Last year a small gold ring was found in one of the fields close to Fortrose.  Made in the 1600s AD, it is inscribed ‘where lyfe is true’.  The ring forms the centrepiece of the spring exhibition ‘Found in the Ground’ at Groam House Museum in Rosemarkie. 

Over the last decade metal-detecting, archaeological field-walking and excavations have recovered all sorts of information from in and under the soil across this part of the Black Isle.  The display looks at the surprising range of artefacts that have been found. 

The objects include medieval brooches and buckles, seals and small weights, prehistoric pottery and flints, as well as more recent buttons, ceramics and military items.  They reflect the significance of the medieval burgh of Fortrose, Ormond Castle near Avoch, the earlier Pictish religious centre at Rosemarkie, and their prehistoric pasts.

All finds dating to before c1900 AD can be claimed by the Crown if the original owner is not known.  The items have to be reported to Scotland’s Treasure Trove Unit, and their advisers decide whether or not objects should be passed to local or national museums.  This ensures that the finds will be publicly accessible for the future.  If the finds are claimed then the museum must raise funds to reimburse the finder.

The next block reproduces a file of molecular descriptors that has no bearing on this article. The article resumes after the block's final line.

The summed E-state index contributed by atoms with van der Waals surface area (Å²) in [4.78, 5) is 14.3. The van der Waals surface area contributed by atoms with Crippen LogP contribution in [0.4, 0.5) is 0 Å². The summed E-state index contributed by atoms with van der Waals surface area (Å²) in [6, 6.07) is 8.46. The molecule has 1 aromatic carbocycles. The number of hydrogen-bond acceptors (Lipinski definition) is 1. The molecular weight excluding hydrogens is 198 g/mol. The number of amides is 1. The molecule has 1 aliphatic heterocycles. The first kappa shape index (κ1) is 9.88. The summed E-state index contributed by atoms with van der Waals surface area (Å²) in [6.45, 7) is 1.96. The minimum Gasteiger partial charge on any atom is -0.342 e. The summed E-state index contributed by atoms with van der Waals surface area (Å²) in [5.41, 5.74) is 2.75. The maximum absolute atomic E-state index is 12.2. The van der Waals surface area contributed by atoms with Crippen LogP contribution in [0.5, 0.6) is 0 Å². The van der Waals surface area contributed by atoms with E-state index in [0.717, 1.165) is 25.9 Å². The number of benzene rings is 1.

This gold ring is particularly interesting.  It is called a ‘posy’ ring.  The name comes from the French ‘poésie’ meaning a poem.  This refers to the short sayings that are engraved inside these rings.  The words can be religious, friendly or amorous.  The style of writing may be as formal capitals or in lower-case freehand. The museum received a grant from Scotland’s National Fund for Acquisitions to enable it to acquire this very personal piece. 

The ’Found in the Ground’ exhibition will be in Groam House Museum from  now until 10th May.  The museum is open Mondays to Fridays from 11.00 to 4.30 and on Saturdays and Sundays from 2.00 until 4.30.  Entry is free.